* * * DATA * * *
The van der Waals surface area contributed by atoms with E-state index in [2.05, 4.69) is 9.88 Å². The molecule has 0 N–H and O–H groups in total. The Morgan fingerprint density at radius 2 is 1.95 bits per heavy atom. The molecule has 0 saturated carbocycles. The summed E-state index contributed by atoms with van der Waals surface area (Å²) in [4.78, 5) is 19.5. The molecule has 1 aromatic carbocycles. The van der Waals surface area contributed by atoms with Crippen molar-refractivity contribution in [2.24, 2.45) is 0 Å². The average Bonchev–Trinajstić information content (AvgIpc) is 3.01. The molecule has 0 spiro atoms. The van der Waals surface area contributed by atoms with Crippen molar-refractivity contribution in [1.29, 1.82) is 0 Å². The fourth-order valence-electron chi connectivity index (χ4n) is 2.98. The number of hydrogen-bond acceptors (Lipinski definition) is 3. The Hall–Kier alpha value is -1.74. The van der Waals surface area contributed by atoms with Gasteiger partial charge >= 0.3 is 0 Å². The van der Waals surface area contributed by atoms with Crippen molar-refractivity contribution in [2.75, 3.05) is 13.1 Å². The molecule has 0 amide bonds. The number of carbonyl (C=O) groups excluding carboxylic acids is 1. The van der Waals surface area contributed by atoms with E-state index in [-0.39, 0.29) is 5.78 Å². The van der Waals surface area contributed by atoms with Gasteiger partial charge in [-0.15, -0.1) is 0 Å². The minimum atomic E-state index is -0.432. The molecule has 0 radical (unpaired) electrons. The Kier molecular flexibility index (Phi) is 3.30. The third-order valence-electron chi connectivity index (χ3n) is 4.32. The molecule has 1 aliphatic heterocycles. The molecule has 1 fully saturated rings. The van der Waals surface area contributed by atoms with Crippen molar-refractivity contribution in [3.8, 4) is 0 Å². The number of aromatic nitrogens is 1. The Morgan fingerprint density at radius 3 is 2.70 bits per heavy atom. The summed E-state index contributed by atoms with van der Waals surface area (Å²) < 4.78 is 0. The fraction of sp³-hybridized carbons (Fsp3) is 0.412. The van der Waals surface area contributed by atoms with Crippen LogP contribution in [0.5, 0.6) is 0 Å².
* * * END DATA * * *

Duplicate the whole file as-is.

The van der Waals surface area contributed by atoms with E-state index in [2.05, 4.69) is 9.88 Å². The molecule has 0 N–H and O–H groups in total. The Morgan fingerprint density at radius 2 is 1.95 bits per heavy atom. The molecule has 0 saturated carbocycles. The summed E-state index contributed by atoms with van der Waals surface area (Å²) in [4.78, 5) is 19.5. The molecule has 1 aromatic carbocycles. The van der Waals surface area contributed by atoms with Crippen molar-refractivity contribution in [2.24, 2.45) is 0 Å². The average Bonchev–Trinajstić information content (AvgIpc) is 3.01. The molecule has 0 spiro atoms. The van der Waals surface area contributed by atoms with Crippen molar-refractivity contribution in [1.29, 1.82) is 0 Å². The fourth-order valence-electron chi connectivity index (χ4n) is 2.98. The number of hydrogen-bond acceptors (Lipinski definition) is 3. The Hall–Kier alpha value is -1.74. The van der Waals surface area contributed by atoms with Gasteiger partial charge >= 0.3 is 0 Å². The van der Waals surface area contributed by atoms with Crippen molar-refractivity contribution in [2.75, 3.05) is 13.1 Å². The molecule has 0 amide bonds. The number of carbonyl (C=O) groups excluding carboxylic acids is 1. The van der Waals surface area contributed by atoms with E-state index in [-0.39, 0.29) is 5.78 Å². The van der Waals surface area contributed by atoms with Gasteiger partial charge in [-0.15, -0.1) is 0 Å². The minimum atomic E-state index is -0.432. The molecule has 0 radical (unpaired) electrons. The Kier molecular flexibility index (Phi) is 3.30. The third-order valence-electron chi connectivity index (χ3n) is 4.32. The molecule has 1 aliphatic heterocycles. The molecule has 1 fully saturated rings. The van der Waals surface area contributed by atoms with Crippen molar-refractivity contribution in [3.8, 4) is 0 Å². The number of aromatic nitrogens is 1. The Morgan fingerprint density at radius 3 is 2.70 bits per heavy atom. The summed E-state index contributed by atoms with van der Waals surface area (Å²) < 4.78 is 0. The fraction of sp³-hybridized carbons (Fsp3) is 0.412. The van der Waals surface area contributed by atoms with Crippen LogP contribution in [0.5, 0.6) is 0 Å².